So anyway...as I was saying....Greg Boyd was involved in two big controversies (that I know of)...and he didn't flinch even though there was a lot of backlash involved.
The first was the open theism thing. From what I can ascertain from reading online, the firestorm began because of a sentence in Boyd's 1994 book, "Letters From a Skeptic" The following is from an article in Christianity Today - Feb 2001. It is in the archives...and looks like an archive, with many of the links going to those annoying "page not found" error messages.
Open theism, the idea that God does not fully know the future because humans have not yet made the choices that will affect it, has been called everything from "an enlightening new paradigm" to "merely an extreme form of Arminianism" to "heresy." Open theism did not originate in--and is not limited to--the BGC (the Southern Baptist Convention, for instance, added an anti-open theism clause to its Faith and Message at its June 2000 meeting). But so far it has created more turmoil in the BGC than in any other Christian body.
The leading proponent of open theism in the BGC, Gregory Boyd, teaches at Bethel and pastors Woodland Hills Church in St. Paul, one of the five largest churches in the conference. Last June, he found himself fighting for his theology--and his job--as his denomination debated whether it could be open to openness.
Though Boyd had long espoused openness views, these views invited relatively little debate until five years ago, when BGC pastors started asking about this sentence in Boyd's 1994 book Letters from a Skeptic: "God can't foreknow the good or bad decisions of the people he creates until he creates these people, and they, in turn, create their decisions."
The complaints increased in volume and frequency until, in 1996, Bethel formed an internal committee to evaluate this position and its effect, if any, on Boyd's employment status. The committee found Boyd's views "within the bounds of evangelical Christian orthodoxy and compatible with the theological commitments expected of faculty members at Bethel." Boyd thus retained his teaching post.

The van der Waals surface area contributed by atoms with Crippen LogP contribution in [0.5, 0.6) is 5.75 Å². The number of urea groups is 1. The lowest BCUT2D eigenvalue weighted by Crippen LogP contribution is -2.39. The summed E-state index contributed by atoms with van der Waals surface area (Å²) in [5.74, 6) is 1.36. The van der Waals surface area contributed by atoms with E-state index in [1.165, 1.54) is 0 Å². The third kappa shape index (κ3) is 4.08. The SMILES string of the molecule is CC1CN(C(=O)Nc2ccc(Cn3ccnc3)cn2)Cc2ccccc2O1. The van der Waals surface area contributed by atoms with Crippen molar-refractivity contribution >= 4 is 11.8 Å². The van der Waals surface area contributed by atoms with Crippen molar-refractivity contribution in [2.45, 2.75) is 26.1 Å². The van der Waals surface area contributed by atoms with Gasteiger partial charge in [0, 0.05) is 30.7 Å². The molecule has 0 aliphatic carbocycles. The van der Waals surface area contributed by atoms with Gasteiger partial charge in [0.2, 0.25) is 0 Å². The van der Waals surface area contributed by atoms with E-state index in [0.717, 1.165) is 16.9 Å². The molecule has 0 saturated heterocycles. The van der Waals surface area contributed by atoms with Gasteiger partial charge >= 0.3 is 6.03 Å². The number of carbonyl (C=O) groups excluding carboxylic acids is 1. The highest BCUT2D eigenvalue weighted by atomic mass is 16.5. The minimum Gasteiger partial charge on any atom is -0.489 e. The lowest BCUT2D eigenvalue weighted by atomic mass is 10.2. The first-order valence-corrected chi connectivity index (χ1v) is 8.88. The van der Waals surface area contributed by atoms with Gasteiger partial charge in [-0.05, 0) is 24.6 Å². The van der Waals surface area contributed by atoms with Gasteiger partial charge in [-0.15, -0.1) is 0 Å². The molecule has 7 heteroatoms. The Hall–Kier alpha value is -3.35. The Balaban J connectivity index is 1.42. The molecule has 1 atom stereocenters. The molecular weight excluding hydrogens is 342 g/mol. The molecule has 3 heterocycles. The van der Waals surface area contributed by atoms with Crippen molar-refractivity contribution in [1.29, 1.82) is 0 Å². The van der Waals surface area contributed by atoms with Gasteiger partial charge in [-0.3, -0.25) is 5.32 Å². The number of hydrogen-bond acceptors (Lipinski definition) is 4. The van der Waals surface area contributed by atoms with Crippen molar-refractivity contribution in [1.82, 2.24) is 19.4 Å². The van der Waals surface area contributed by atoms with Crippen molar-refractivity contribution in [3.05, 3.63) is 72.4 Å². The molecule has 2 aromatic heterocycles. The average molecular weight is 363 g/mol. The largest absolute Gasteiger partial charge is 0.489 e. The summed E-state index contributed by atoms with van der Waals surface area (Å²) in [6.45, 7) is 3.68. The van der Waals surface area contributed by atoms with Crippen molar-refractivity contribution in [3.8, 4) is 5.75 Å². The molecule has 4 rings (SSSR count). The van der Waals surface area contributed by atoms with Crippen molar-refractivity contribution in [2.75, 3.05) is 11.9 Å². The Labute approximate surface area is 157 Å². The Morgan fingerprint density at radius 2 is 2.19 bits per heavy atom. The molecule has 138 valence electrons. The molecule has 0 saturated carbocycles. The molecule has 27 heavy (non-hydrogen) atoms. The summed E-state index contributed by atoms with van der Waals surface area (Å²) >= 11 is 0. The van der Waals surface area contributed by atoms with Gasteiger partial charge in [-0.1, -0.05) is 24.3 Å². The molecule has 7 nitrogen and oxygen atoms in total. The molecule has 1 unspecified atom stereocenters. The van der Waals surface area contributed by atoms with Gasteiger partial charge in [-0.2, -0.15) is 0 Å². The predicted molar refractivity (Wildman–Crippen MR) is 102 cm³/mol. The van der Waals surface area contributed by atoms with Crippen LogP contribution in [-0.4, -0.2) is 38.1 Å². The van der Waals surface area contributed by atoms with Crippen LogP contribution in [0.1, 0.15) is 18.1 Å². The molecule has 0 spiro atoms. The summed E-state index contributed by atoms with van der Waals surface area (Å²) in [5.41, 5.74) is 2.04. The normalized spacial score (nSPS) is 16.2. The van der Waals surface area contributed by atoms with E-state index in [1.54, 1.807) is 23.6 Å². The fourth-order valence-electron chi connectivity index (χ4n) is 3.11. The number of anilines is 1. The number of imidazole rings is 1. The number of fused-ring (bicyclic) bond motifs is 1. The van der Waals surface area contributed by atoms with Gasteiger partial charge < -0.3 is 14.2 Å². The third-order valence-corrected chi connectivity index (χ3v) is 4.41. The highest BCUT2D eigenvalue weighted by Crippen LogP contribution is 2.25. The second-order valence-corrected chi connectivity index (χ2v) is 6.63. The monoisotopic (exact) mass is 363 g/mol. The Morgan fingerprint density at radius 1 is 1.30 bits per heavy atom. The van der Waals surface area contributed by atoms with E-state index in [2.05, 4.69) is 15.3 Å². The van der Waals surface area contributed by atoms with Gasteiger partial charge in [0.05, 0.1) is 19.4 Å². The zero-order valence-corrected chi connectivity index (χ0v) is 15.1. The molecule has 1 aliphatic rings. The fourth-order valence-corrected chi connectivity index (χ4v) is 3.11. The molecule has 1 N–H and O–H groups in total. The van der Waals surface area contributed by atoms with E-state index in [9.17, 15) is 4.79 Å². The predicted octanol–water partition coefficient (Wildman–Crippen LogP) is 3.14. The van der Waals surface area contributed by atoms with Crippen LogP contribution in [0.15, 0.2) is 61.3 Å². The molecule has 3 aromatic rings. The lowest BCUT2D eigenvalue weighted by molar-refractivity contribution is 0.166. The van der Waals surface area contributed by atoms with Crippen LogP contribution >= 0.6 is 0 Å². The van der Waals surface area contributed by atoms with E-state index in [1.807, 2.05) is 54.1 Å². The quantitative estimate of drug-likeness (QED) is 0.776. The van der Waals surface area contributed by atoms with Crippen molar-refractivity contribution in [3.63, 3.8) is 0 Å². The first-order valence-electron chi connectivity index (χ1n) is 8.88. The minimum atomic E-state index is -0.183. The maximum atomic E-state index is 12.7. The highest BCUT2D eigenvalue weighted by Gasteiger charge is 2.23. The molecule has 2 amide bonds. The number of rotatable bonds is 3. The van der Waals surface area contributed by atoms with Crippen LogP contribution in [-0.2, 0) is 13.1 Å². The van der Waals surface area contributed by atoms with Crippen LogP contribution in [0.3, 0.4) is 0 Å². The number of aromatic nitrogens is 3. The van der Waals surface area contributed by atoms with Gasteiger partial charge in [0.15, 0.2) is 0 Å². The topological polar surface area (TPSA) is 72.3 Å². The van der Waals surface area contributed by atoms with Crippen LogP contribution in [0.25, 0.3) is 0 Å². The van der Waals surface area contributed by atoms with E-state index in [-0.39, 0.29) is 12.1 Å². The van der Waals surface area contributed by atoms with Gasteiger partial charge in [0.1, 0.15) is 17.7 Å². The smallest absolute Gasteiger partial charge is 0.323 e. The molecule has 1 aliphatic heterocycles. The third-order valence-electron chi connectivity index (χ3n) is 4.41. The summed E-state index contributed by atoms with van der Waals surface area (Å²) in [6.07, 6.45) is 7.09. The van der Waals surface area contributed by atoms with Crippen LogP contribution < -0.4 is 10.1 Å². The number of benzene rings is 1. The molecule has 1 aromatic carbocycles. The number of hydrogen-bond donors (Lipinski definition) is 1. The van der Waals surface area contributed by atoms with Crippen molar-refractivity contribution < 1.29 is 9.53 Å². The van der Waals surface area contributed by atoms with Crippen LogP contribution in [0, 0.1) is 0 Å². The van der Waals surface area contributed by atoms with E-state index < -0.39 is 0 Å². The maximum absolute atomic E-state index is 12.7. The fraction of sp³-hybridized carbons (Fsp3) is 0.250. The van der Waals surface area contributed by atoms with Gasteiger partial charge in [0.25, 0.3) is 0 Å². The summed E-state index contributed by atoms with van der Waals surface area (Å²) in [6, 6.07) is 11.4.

But the battle was just beginning. BGC proponents of classical theism, led largely by John Piper, senior pastor of Bethlehem Baptist Church in Minneapolis, were dismayed by this decision. Groups formed with such names as the Edgren Fellowship (named after Bethel's founder) and Concerned Pastors. Primarily through open letters and print publications, they took their concerns to the conference as a whole, arguing that the denomination's Affirmation of Faith be changed to unquestionably exclude open theism.
As the debate heated up, leaders at Bethel and the BGC discussed ways to maximize the information and minimize the misinformation disseminated to conference members. Out of these meetings, the Foreknowledge Web site was born.
The article goes on to talk about how this Foreknowledge Web site epitomized what we've all witnessed on internet forums...a sort of free for all of argumentative opinions, angry posts, disrespect....and discord. Another similar situation comes to mind....the UR debates between Gary Amarult and other UR believers and Matt Slick. It became so heated that Matt Slick banned all discussions of Universalism from the message board on his site....CARM. He said that universalists were too nasty and meanspirited to debate (the pot calling the kettle black there for sure) and because of that, he banned that as a discussion topic.
That was the main topic of the Christianity Today article....using the internet for discussions. Pros and cons. It just so happened that this open theism debate was used as THE example. Probably in part because it involved well known pastors (Boyd and Piper) and large organizations such at the Southern Baptist Convention and the Evangelical Theological Society.
I should add that the Foreknowledge web site is no longer in existence...at least not anywhere I looked. I would like to check it out simply for the curiosity factor.
So that is a bit about the open theism controversy that caused quite a bit of commotion for all involved. More tomorrow on another biggie spurred on by Boyd's book, "The Myth of a Christian Nation"